Background and Objectives: 2018 ESC/ESH Hypertension guideline recommends 2-drug combination as initial anti-hypertensive therapy. However, real-world evidence for effectiveness of recommended regimens remains limited. We aimed to compare the effectiveness of first-line anti-hypertensive treatment combining 2 out of the following classes: Angiotensin-converting enzyme (ACE) inhibitors/angiotensin-receptor blocker (A), calcium channel blocker (C), and thiazide-type diuretics (D). Methods: Treatment-naïve hypertensive adults without cardiovascular disease (CVD) who initiated dual anti-hypertensive medications were identified in 5 databases from US and Korea. The patients were matched for each comparison set by large-scale propensity score matching. Primary endpoint was all-cause mortality. Myocardial infarction, heart failure, stroke, and major adverse cardiac and cerebrovascular events as a composite outcome comprised the secondary measure. Results: A total of 987,983 patients met the eligibility criteria. After matching, 222,686, 32,344, and 38,513 patients were allocated to A+C vs. A+D, C+D vs. A+C, and C+D vs. A+D comparison, respectively. There was no significant difference in the mortality during total of 1,806,077 person-years: A+C vs. A+D (hazard ratio [HR], 1.08; 95% confidence interval [CI], 0.97-1.20; p=0.127), C+D vs. A+C (HR, 0.93; 95% CI, 0.87-1.01; p=0.067), and C+D vs. A+D (HR, 1.18; 95% CI, 0.95-1.47; p=0.104). A+C was associated with a slightly higher risk of heart failure (HR, 1.09; 95% CI, 1.01-1.18; p=0.040) and stroke (HR, 1.08; 95% CI, 1.01-1.17; p=0.040) than A+D. Conclusions: There was no significant difference in mortality among A+C, A+D, and C+D combination treatment in patients without previous CVD. This finding was consistent across multi-national heterogeneous cohorts in real-world practice.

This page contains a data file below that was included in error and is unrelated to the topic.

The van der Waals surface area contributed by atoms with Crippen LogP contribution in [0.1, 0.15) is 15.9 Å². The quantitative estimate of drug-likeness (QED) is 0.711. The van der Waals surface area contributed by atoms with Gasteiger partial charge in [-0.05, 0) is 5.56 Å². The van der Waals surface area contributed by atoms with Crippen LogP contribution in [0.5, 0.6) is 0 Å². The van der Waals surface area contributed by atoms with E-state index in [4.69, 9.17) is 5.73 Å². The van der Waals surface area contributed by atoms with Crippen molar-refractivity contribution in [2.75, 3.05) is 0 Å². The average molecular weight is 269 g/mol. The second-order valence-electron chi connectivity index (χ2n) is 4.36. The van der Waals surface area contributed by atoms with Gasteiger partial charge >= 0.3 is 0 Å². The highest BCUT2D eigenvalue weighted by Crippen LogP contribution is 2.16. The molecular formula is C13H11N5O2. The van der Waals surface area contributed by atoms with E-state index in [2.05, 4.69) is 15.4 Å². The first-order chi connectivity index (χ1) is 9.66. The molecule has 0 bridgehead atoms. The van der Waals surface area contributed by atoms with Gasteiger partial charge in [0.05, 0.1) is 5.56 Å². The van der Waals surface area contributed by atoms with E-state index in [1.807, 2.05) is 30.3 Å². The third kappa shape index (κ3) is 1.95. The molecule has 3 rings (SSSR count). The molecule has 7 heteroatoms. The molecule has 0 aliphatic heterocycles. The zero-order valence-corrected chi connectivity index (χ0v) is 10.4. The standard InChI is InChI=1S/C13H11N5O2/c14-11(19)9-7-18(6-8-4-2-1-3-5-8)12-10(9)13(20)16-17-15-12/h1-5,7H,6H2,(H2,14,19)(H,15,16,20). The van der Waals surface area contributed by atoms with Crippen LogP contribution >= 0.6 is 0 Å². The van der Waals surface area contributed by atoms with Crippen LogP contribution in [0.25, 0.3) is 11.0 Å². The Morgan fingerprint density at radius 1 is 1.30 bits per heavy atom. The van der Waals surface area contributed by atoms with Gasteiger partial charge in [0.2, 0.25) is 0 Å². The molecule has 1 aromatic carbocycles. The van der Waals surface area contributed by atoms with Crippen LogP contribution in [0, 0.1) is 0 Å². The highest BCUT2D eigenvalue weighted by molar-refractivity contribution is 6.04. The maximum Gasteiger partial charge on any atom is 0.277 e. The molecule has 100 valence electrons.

|Number of pages||17|
|Journal||Korean Circulation Journal|
|Publication status||Published - 2020|
Bibliographical noteFunding Information:
This work was supported by Korea Health Technology R&D Project through the Korea Health Industry Development Institute (KHIDI) funded by the Ministry of Health & Welfare, Republic of Korea (grant number: HI16C0992); supported by Korean Centers for Disease Control and Prevention (grant number: 2018ER630200, SHP); supported by the Fire Fighting Safety & 119 Rescue Technology Research and Development Program funded by National Fire Agency (grant number: MPSS-FireSafety-2015-80); and supported by the US National Science Foundation (grant number: IIS 1251151).
© 2020. The Korean Society of Cardiology.
All Science Journal Classification (ASJC) codes
- Internal Medicine
- Cardiology and Cardiovascular Medicine